Editorial: Selective Compassion; Congress Protects Air Traffic Control
Signe cartoon SIGN28e Sequester
Congress proved at least two things last week: First, even in these days of bitter division it is still sometimes capable of bipartisanship; and second, it is utterly shameless.
We refer to the fact that both the House and the Senate summoned overwhelming support for a bill to reverse the effects of across-the-board spending cuts on the nation’s air traffic control system.
The spending cuts had resulted in furloughs for air traffic controllers beginning April 21 and caused widespread delays at airports around the country. By the end of the week, Congress had seen enough and moved quickly to shift as much as $253 million from other Transportation Department programs to the Federal Aviation Administration so no further furloughs were necessary. As soon as this was accomplished, members of Congress decamped for the airport, amid much self-congratulation, to begin a nine-day break. As The New York Times reported, a House of Representatives that has cleared precious little legislation this year “made swift work of the air travel bill minutes before flying out themselves ... a pile of cars stacked up behind the Capitol waiting to ferry them to Washington’s airports.”
It cannot be that congressmen and -women did not realize just how bad it looked to move with alacrity to alleviate a problem that primarily affected affluent travelers — not incidentally including themselves, given how frequently they visit their home districts — and then to rush out of town without addressing the other ill effects of the $85 billion in automatic spending cuts known as the sequester. The whole enterprise had the distinct odor of a 1 percent solution.
This was not lost on Vermont’s sole congressman, at least. “We’re leaving the homeless behind,” said U.S. Rep. Peter Welch. “We’re leaving a lot of National Guard folks behind. We’re leaving seniors who depend on Meals on Wheels in the dust. Children who rely on Head Start can teach themselves to read. That’s basically what’s happening.”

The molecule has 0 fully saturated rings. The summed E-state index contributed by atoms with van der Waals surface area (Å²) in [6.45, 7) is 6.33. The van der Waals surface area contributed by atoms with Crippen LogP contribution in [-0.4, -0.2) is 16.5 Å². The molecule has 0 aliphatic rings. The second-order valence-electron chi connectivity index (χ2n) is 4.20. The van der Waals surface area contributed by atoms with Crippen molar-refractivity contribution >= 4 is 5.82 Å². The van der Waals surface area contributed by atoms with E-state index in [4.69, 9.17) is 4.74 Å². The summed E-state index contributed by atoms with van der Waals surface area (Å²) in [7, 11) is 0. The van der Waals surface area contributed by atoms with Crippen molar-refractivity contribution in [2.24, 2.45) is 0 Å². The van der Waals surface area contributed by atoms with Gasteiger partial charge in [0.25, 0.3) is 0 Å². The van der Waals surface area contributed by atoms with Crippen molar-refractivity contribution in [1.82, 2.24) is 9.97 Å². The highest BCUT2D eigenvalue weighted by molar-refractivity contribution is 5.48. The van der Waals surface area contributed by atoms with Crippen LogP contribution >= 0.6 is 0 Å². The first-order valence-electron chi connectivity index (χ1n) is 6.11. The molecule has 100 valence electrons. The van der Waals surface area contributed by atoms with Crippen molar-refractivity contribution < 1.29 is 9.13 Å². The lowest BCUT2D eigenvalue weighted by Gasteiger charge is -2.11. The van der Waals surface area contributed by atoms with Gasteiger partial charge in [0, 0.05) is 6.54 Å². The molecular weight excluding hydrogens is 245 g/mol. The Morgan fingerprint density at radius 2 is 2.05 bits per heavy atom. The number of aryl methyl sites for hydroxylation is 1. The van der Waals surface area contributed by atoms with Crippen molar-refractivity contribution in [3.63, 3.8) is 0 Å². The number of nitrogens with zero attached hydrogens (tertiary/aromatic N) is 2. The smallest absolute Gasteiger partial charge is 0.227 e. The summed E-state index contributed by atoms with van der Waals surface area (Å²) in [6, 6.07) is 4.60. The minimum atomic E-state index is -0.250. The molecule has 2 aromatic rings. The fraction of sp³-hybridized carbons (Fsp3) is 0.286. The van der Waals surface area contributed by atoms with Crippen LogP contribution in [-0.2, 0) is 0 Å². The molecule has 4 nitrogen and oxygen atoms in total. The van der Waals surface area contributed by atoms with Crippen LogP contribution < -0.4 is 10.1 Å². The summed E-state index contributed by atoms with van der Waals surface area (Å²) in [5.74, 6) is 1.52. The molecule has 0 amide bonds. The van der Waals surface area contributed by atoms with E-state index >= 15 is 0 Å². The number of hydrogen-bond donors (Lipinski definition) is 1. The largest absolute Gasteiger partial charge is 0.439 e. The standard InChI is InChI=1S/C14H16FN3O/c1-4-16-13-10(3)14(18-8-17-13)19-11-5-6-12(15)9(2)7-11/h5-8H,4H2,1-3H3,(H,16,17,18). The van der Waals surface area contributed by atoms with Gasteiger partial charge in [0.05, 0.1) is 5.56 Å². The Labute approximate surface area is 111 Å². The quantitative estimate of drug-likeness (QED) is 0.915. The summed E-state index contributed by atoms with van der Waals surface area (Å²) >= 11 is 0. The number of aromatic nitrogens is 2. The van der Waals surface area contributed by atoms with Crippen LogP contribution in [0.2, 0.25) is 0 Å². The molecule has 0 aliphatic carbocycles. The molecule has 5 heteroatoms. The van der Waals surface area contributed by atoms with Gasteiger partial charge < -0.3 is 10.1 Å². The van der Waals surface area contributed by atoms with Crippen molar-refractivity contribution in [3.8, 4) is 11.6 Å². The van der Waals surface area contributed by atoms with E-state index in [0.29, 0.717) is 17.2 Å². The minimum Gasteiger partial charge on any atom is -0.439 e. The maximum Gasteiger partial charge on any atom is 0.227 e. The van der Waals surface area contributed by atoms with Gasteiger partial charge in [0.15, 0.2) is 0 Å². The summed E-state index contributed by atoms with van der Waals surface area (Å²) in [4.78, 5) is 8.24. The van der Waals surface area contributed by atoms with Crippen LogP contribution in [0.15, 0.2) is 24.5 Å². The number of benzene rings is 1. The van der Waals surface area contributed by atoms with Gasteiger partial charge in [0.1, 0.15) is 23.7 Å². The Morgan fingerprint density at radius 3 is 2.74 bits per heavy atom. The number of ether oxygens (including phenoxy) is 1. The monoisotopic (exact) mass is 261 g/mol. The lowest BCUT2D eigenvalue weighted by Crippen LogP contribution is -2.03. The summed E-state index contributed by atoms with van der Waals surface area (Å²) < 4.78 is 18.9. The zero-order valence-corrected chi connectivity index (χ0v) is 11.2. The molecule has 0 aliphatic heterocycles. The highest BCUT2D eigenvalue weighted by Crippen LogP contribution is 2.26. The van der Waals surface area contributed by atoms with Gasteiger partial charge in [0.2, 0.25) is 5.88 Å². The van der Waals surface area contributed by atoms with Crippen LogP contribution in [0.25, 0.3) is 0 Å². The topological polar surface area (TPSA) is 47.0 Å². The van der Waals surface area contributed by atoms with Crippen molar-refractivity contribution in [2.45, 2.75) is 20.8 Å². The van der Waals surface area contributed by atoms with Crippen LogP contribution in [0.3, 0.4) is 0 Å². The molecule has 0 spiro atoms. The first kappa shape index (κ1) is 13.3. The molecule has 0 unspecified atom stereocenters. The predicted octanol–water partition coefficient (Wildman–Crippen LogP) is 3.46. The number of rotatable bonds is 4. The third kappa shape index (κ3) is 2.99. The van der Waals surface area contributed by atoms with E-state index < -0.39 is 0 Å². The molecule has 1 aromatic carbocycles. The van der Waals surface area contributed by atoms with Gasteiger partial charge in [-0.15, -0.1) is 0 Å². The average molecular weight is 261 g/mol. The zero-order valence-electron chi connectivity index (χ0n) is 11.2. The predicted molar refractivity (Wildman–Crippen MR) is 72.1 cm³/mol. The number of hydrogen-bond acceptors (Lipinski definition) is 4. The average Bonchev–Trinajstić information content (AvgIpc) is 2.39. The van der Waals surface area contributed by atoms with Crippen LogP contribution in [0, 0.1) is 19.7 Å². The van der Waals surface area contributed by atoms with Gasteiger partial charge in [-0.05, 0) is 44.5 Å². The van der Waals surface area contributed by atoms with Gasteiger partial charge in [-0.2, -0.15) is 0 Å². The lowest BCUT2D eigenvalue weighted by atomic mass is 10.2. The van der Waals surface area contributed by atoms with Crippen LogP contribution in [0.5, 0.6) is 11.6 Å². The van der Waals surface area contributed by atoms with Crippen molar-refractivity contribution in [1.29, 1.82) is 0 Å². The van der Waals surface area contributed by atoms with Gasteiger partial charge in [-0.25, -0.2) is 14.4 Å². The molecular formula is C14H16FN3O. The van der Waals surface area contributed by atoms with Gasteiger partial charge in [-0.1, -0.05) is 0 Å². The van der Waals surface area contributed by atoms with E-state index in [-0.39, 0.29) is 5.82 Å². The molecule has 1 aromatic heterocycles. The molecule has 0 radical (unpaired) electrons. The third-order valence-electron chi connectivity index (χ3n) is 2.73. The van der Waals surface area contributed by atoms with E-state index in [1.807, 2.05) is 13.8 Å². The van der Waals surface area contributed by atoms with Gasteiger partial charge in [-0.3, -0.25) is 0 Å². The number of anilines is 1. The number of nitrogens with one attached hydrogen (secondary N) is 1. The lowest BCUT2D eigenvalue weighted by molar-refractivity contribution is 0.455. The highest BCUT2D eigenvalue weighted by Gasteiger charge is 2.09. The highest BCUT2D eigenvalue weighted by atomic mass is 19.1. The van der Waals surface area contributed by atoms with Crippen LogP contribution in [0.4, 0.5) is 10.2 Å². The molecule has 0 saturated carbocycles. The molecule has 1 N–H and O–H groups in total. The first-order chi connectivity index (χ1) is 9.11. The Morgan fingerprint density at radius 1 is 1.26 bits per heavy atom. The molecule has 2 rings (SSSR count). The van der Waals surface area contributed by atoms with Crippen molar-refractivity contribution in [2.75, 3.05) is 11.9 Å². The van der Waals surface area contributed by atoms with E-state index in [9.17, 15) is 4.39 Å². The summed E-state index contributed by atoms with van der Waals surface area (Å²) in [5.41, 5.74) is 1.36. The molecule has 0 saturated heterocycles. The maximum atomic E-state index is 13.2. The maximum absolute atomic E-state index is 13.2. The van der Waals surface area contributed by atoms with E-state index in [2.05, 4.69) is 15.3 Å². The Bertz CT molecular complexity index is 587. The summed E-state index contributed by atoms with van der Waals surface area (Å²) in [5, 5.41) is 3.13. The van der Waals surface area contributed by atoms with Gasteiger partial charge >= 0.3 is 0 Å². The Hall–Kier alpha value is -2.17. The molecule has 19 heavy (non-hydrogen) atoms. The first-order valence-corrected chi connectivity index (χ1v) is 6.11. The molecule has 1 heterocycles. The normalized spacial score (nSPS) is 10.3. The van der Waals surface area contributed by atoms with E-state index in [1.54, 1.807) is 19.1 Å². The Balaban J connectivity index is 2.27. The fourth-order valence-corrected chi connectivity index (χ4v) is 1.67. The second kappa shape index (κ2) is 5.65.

Indeed, the whole idea of the sequester was to make the prospect of across-the-board cuts so painful that the president and Congress would agree on a long-term budget deal. When that didn’t happen by March 1, the cuts went into effect.
Thus food safety inspections are being curtailed, benefits for the long-term unemployed are shrinking, children are being forced out of early-education programs and on and on and on. The difference is that the effects of these cuts are largely invisible to those not directly affected, while the air traffic jams were visible to all. For instance, according to the Times, the pilot on a United Airlines flight from San Francisco to Washington announced that the 90-minute delay passengers had experienced resulted from the “ineptitude” of Congress.
When spring break concludes and members return to Washington, they can expect to find a long line of government programs queued up to secure sequester exceptions like the one made for the air traffic control system. It will be interesting to see if pleas on behalf of the poor receive a similarly urgent response. We’re not betting on it.